A bit of Kiwi ingenuity has helped to keep 33 miners trapped 700 metres underground in Chile in good health.
New Zealand inventor Brian Russell developed a special harness which has been monitoring the miners' vital signs for the past two weeks.
Today, the strap was put to the ultimate test, tracking the miners' health as they were brought up from the mine.
Russell said the men have been monitored to ensure they don't black out during the 16 minute journey up the chute.
"The second phase of our project has been monitoring the men on the way up," he said.
The cutting edge technology was lowered down the mine to the men after they were discovered and an Auckland team has been watching them ever since.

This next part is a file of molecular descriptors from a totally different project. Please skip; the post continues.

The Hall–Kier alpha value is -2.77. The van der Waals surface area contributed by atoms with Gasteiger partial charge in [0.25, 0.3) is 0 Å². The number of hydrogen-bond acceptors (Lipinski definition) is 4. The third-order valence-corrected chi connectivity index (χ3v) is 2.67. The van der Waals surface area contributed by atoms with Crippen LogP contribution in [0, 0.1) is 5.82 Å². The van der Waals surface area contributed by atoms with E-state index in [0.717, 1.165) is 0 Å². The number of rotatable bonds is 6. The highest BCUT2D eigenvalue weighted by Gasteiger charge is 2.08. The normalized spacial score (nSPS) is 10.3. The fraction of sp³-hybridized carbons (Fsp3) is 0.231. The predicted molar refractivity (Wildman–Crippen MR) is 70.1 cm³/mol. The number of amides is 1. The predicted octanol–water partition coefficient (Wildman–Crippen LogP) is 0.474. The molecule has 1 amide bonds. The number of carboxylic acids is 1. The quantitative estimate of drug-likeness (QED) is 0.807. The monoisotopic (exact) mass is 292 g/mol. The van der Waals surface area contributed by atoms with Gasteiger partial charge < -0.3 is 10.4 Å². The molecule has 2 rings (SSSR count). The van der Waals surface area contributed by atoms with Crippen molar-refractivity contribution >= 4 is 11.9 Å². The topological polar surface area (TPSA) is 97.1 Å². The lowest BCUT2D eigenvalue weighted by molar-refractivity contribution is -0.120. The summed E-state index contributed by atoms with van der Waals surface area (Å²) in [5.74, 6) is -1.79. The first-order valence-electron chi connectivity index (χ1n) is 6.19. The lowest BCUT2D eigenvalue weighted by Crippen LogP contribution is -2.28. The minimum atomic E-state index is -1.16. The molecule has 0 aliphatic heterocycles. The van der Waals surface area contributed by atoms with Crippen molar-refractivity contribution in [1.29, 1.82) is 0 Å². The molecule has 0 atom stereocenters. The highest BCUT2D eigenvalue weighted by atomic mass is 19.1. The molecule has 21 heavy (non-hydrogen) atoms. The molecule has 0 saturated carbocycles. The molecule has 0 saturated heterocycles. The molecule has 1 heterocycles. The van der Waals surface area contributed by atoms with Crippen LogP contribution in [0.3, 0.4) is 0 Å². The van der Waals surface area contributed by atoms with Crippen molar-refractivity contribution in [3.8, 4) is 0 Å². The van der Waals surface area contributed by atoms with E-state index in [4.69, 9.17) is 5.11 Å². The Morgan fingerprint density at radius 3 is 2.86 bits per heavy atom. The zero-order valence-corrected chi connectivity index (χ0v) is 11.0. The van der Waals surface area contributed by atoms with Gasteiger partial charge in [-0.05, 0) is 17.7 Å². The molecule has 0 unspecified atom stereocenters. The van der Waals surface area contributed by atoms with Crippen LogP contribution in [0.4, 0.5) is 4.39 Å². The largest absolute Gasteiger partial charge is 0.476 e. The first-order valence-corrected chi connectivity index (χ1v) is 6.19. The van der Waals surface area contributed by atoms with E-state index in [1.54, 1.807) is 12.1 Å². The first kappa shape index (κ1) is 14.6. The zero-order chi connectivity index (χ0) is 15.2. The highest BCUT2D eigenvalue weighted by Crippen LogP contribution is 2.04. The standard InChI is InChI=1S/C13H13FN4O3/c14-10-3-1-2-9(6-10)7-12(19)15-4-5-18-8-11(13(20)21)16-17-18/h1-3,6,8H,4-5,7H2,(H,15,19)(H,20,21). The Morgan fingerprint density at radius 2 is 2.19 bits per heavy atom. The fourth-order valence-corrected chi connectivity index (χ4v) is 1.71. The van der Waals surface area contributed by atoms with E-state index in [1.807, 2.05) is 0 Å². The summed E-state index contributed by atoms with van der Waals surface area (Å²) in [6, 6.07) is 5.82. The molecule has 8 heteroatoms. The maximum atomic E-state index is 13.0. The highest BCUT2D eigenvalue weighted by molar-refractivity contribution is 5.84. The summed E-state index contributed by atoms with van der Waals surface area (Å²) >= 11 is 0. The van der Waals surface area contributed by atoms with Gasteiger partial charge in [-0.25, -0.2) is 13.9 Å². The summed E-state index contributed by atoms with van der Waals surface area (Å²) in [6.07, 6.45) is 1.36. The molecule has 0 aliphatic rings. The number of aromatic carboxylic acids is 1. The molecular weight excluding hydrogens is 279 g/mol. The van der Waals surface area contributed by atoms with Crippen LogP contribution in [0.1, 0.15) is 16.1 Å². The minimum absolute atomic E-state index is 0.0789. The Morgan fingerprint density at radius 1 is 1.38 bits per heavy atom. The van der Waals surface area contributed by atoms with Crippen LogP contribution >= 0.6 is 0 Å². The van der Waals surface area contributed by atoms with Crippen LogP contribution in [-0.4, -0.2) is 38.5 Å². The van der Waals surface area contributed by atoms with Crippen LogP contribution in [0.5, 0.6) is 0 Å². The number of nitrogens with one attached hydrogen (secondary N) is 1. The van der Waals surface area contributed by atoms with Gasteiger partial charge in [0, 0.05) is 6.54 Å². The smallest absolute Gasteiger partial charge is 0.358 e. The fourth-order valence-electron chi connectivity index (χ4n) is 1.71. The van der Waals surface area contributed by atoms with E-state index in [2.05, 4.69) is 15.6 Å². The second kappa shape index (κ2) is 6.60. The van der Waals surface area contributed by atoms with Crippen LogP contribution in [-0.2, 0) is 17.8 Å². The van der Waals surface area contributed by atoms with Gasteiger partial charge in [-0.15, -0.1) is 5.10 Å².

The most important task has been keeping the miners healthy and sane and the Zephyr Technology monitor has been an invaluable tool in achieving this.
In the last three weeks especially, each of the miners has been fighting hard against ill health, working out for an hour a day in the 30 degree heat. Some of them were forced to lose weight to fit in the 50cm wide rescue pod.
Russell said the company was initially approached by the rescue team.
"We've been working on this for the last few months with our distributor down there when the government came to us and asked us if we could help," he said.
The device is also used by the US Special Forces, swat teams and firefighters.